The calculation is a state transition: from one state to another, from one world state / one world to another world state / another world. But logical deduction is only the exploration of a world – be it the discovery of new relationships between variables or statements (discovery of theorems) or the discovery of the consistent set of assignments to the variables (discovery of the solution to the SAT problem).

I'm right? What else can be added to this understanding between logic and logic programming?

Maybe there is a logic that allows to derive the logic programs? To start thinking about the logic programs?

## Limits and Convergence – Linear programming with a convergent coefficient

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But avoid

• Make statements based on opinions; Cover them with references or personal experience.

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## Java Enterprise programming skills that can be helpful in game development?

I just started a new job in a business software development company (pretty much the only IT entry job I live in) inevitably switching to gamedev? The company itself works with Java Stack (Spring, Tomcat, Cassandra DB) and Docker, while to the best of my knowledge the game development is done in C #, C ++ or engine-specific scripting languages ​​and may deviate the required / preferred knowledge the business world. I strive to be a game designer someday, but do not shy away from more technical parts.

## CRUD object-oriented programming

Hello

I'm a bit confused about how we persist in an object-oriented programming framework.

I'm not sure how to explain it, imagine the Person object and, for example, through inheritance create the Teacher object that inherits the person's base.

In this case, do I create two tables, one for a person and one for a teacher?

## Which programming languages ​​should be studied for a good job in information technology or computer science?

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• Make statements based on opinions; Cover them with references or personal experience.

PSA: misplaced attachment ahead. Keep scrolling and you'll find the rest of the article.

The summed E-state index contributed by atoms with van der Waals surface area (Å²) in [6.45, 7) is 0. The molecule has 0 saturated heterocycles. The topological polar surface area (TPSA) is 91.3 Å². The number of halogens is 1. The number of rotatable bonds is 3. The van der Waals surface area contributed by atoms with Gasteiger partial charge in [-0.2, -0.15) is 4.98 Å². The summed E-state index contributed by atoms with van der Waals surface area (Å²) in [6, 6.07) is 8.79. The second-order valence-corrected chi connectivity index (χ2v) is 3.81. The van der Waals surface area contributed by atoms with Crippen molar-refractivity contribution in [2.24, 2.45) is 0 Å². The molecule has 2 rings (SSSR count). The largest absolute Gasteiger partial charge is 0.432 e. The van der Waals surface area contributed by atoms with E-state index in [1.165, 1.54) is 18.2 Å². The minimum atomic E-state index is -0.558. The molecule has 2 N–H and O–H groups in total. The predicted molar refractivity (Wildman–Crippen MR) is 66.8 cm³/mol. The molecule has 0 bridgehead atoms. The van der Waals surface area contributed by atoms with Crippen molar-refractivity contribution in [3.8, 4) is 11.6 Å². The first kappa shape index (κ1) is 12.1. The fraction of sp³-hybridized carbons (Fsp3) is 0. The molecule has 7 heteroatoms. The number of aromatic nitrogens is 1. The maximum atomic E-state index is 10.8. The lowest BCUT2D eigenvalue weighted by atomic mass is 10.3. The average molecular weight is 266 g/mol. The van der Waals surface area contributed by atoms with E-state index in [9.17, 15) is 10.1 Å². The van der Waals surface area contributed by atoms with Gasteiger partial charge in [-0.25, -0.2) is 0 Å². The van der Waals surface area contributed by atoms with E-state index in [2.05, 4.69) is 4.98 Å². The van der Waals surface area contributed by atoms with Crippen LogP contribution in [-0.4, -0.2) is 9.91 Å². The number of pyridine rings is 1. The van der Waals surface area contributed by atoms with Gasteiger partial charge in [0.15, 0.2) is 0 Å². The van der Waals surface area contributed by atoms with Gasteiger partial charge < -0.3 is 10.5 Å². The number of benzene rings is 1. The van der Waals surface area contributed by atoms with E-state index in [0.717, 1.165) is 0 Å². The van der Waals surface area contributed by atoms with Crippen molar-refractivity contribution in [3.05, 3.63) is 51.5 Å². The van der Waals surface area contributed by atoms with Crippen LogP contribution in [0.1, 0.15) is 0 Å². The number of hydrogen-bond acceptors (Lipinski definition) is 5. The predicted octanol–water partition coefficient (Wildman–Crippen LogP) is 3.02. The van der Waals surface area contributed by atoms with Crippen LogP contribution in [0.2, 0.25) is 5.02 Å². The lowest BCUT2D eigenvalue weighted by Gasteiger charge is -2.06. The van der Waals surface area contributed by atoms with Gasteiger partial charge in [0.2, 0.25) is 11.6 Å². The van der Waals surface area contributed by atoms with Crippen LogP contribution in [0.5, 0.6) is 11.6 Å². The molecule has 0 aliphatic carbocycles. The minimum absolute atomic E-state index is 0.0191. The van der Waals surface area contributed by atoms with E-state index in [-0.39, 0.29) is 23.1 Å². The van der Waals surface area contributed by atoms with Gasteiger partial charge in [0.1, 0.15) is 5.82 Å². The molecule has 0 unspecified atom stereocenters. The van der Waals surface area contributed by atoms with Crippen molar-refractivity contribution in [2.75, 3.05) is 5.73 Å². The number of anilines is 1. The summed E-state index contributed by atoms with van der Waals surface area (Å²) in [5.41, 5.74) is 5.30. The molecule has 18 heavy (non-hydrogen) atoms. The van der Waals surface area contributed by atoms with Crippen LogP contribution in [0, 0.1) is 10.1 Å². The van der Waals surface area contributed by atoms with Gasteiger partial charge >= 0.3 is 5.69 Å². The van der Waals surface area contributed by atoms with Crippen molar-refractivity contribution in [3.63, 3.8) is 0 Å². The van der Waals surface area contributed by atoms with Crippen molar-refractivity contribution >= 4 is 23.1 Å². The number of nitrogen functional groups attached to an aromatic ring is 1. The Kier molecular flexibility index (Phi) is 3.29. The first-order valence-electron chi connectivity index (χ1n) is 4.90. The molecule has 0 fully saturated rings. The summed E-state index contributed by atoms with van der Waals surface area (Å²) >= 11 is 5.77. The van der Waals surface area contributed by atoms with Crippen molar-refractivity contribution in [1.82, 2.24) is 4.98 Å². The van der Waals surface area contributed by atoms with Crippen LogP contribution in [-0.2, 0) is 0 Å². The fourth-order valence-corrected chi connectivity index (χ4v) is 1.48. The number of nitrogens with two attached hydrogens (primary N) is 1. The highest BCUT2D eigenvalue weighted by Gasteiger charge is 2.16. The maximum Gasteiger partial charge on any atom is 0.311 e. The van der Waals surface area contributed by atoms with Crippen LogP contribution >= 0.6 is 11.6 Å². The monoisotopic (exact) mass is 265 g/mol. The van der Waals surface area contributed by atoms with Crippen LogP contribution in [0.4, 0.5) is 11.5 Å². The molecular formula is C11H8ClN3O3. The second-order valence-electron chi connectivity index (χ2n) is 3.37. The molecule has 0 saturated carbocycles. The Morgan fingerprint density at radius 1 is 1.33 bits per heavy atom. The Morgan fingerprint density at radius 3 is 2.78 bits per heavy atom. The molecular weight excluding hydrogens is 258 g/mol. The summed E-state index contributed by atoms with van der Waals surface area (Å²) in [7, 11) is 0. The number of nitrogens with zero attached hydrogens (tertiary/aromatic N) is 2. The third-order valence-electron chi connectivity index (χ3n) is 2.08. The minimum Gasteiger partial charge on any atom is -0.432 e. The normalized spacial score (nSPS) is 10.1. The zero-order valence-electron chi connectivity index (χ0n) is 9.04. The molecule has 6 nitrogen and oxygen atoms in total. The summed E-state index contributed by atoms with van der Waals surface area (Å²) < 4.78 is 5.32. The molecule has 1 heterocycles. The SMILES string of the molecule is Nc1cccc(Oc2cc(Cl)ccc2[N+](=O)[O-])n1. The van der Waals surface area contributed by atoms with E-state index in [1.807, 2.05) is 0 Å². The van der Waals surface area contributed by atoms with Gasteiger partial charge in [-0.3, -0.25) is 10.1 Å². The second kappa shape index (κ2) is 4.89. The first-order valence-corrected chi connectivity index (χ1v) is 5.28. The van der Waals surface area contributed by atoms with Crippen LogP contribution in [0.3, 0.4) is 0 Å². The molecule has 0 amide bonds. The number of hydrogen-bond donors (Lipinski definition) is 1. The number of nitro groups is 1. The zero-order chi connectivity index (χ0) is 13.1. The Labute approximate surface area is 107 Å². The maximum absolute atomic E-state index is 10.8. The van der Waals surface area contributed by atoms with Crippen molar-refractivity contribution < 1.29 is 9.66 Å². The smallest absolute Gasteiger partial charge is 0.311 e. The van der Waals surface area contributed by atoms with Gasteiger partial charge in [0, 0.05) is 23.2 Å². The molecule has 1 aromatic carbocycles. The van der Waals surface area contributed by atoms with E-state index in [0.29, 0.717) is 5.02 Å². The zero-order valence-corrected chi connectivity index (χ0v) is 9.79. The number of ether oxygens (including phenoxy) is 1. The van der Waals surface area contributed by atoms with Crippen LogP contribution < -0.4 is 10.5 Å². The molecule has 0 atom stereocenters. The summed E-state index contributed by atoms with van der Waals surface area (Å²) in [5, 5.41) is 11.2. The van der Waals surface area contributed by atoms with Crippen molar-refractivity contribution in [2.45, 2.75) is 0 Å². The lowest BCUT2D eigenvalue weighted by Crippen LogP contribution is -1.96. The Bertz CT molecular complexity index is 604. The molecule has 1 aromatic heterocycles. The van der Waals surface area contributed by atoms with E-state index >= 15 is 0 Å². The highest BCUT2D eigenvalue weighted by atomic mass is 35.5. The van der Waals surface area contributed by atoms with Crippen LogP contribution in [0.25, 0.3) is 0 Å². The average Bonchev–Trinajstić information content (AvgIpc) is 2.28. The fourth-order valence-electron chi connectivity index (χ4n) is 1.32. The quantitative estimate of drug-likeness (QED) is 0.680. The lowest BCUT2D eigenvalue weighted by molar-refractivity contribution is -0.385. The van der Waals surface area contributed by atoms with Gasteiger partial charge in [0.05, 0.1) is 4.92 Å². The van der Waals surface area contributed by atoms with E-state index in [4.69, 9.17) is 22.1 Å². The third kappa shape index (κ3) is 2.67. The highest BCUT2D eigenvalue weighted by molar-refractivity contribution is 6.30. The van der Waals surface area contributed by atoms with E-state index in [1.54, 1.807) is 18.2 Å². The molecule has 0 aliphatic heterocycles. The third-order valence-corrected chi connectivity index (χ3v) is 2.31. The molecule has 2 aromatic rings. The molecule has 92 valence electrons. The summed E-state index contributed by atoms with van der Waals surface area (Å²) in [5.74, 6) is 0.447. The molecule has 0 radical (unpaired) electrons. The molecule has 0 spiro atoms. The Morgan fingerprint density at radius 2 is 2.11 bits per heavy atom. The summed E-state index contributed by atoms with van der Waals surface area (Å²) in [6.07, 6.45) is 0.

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## c ++ – Competitive Programming Problem: Draw lines according to the specific condition

I have solved a coding problem in CodeChef WTBTR.

We have an infinitely planar Cartesian coordinate system on which N points are plotted. Cartesian coordinates of the point i are represented by (Xi, Yi). Now we want to draw (N-1) line segments that can have any lengths and the points do not have to be on the lines. The slope of each line must be 1 or -1.

Let's say the minimum distance we need to go from point I to a line of Di, and say a = max (D1, D2, D3, …, DN). We want this distance to be as small as possible.

Therefore, we need to draw lines so that they are & # 39; a & # 39; minimize and calculate a * sqrt (2).

Time limit: 1 sec

My implementation:

#include
#include
using namespace std;

int main ()
{
int t;
cin >> t;
while (t--)
{
int n;
cin >> n;
Double-X[n]y[n];

int i;
for (i = 0; i> x[i]>> y[i];
}

Double a[n], B[n];
for (i = 0; i <n; i ++)
{
ON[i] = y[i] - x[i];
B[i] = y[i] + x[i];
}

sort (A, A + n);
sort (B, B + n);

Doppeldiff[n];

for (i = 0; i <n-1; i ++)
{
diff[i] = (A[i+1] - ON[i]);
}

double amine = 9999999999;
for (i = 0; i diff[i])
Amine = diff[i];
}

for (i = 0; i <n-1; i ++)
{
diff[i] = (B[i+1] - B[i]);
}

double Bmin = 9999999999;
for (i = 0; i diff[i])
Bmin = diff[i];
}

Double ans = min (abs (amine), abs (Bmin));
ans / = 2;
cout << ans << endl;
}
return 0;
}


My approach gives the right answer for small values ​​of N and (x, y), but gives the wrong answer for large values ​​and the time limit exceeded for others.